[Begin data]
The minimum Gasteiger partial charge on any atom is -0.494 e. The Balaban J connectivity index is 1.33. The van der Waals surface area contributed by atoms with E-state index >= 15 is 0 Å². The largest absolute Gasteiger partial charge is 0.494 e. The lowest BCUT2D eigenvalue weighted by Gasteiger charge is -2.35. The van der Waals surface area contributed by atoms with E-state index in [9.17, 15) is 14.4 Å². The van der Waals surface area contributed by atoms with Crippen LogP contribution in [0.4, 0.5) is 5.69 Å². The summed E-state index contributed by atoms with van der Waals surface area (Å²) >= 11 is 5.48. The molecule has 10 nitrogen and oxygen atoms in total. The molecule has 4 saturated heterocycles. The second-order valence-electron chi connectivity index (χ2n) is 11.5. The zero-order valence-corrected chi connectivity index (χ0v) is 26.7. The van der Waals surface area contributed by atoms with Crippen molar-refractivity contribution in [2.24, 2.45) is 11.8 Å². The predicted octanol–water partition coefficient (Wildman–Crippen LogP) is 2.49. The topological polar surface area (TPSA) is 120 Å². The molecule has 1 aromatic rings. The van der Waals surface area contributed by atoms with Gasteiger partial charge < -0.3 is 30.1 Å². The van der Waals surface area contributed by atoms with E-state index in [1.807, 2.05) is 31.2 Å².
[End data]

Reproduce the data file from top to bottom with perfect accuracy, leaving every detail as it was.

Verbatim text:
The minimum Gasteiger partial charge on any atom is -0.494 e. The Balaban J connectivity index is 1.33. The van der Waals surface area contributed by atoms with E-state index >= 15 is 0 Å². The largest absolute Gasteiger partial charge is 0.494 e. The lowest BCUT2D eigenvalue weighted by Gasteiger charge is -2.35. The van der Waals surface area contributed by atoms with E-state index in [9.17, 15) is 14.4 Å². The van der Waals surface area contributed by atoms with Crippen LogP contribution in [0.4, 0.5) is 5.69 Å². The summed E-state index contributed by atoms with van der Waals surface area (Å²) >= 11 is 5.48. The molecule has 10 nitrogen and oxygen atoms in total. The molecule has 4 saturated heterocycles. The second-order valence-electron chi connectivity index (χ2n) is 11.5. The zero-order valence-corrected chi connectivity index (χ0v) is 26.7. The van der Waals surface area contributed by atoms with Crippen molar-refractivity contribution in [2.24, 2.45) is 11.8 Å². The predicted octanol–water partition coefficient (Wildman–Crippen LogP) is 2.49. The topological polar surface area (TPSA) is 120 Å². The molecule has 1 aromatic rings. The van der Waals surface area contributed by atoms with Gasteiger partial charge < -0.3 is 30.1 Å². The van der Waals surface area contributed by atoms with E-state index in [1.807, 2.05) is 31.2 Å².